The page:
Mar 18, 2008

T-shirt Tag

Johnny Yen tagged me with a meme.

Here it is:

1. Link back to the original post.
2. Describe two t-shirts that you own.
3. If you design your own vanity t-shirt what would it say?
4. Where would you wear your vanity t-shirt?
5. Tag three of your best blogging buds.

Oh come on now, only 2 t-shirts!? We are talking about the main staple of my wardrobe here, so I have to talk about a lot more than that!

Here are some of my favorite shirts:

National Sports Center for the Disabled, where Skyler gets to go ski is such an awesome organization. I wrote about them here.

One of my favorite prints, called Reflections, Lee Teter's brilliant painting of a man grieving by the Vietnam Memorial, and the spirits of deceased soldiers reaching out in consolation.

My sister got me this Dilbert shirt knowing how much I love that comic. Truer words have never been spoken...

This baby I earned! The MS150 that year climbed from Louisville up to Estes Park over the peak to peak highway and back down. Over 4000 feet total elevation climb, and a trip down St Vrain canyon that I still think about! I latched on with a pack of good riders that were flying down the hill, you could hear the whining of our wheels as 20 of us were passing cars going down. Dumb, but fun...

My wife Kathy got me this one, it never fails to get a comment when I am standing in a line someplace. Guys all say something like "I hear ya dude", and girls always say "Well yes, of course!"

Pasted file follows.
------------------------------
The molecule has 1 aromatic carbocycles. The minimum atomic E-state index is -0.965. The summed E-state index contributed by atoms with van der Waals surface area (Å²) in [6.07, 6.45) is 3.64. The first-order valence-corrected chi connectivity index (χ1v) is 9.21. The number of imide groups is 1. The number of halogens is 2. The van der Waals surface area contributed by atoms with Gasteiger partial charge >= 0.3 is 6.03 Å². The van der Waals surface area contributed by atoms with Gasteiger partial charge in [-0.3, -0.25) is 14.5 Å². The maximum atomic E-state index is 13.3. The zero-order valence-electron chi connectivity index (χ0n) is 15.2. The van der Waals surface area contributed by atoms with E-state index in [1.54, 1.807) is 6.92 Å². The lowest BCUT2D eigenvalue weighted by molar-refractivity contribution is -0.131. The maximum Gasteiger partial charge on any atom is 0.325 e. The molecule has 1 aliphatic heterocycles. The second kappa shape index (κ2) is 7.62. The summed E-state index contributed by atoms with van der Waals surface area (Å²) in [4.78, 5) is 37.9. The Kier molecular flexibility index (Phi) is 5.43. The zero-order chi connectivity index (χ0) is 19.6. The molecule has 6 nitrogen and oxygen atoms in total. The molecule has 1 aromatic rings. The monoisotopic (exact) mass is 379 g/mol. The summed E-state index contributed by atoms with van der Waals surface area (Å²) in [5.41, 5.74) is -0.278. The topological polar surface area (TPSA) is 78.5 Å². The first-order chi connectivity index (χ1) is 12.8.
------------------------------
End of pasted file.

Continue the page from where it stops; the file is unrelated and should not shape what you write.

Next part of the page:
If I could design my own vanity t-shirt, it wouldn't be a vanity t-shirt at all. Rather I would design t-shirts that are like my friend Dan Wilkins designs over at (shameless plug)

Dan's stuff is wonderful, usually funny, but with a point, and all with special needs and the human condition in mind. Here is one I got from him that I love:

I would proudly wear a t-shirt like this everywhere, just to spread the word.

One more note on t-shirts. I have been in so many runs that I have way too many. I surprised Kathy one year with a quilt I had made with 30 shirts from runs we have been in:

Lets see now, that only leaves me with about 70 or so left...

I tag Beth cause she hit me with Crazy 8's, Suze, and my old cube-mate, GKL!


  1. YAY!!! I was hoping someone would tap me for this one.

  2. Wow, you could've kept this going for quite a while with that tee shirt collection. I've seen that "if a man speaks in the forest" before.

  3. You have a large colletion. I love the quilt, what a nice gift for your wife.

    G man collects sneakers. I collect hand bags. Double G collects what ever his interest is at the moment and Jenny G collects makeup, handbags, and key chains.

  4. Anonymous12:00 PM

    That ski shirt could easily double as an ad for a gay bar. Just saying.

  5. I'm pinching your "if a man speaks in a forest..." for th' sidebar of my other blog, just to let U know.

  6. Anonymous3:30 PM

    Love your t-shirts especially the "man speaking in the forest". I'll put mine up this week.

  7. Beth: Looking forward to it!

    Bubs: I think that I have been in well over 100 races, I have lost/worn out/thrown away quite a few shirts.

    Cheer: You should do a post on your hand bags.

    Kirby: I wonder what the shocker means in sign language?

    Captain: Steal away!

    Suze: Can't wait!

  8. The tee shirt is the staple of my wardrobe. Most of mine are from rowing events these days. About a year or so ago [Wife #1] was commenting on the number of t-shirts that I owned. I tried to downplay the total, so she bet me that I had over one hundred active t-shirts (not counting the retirees (or is that retired tees)). I lost. I have even designed a few rowing themed shirts of my own:

  9. Regarding the Teter shirt -- here's a post I wrote in my blog a few months ago that's vaguely related: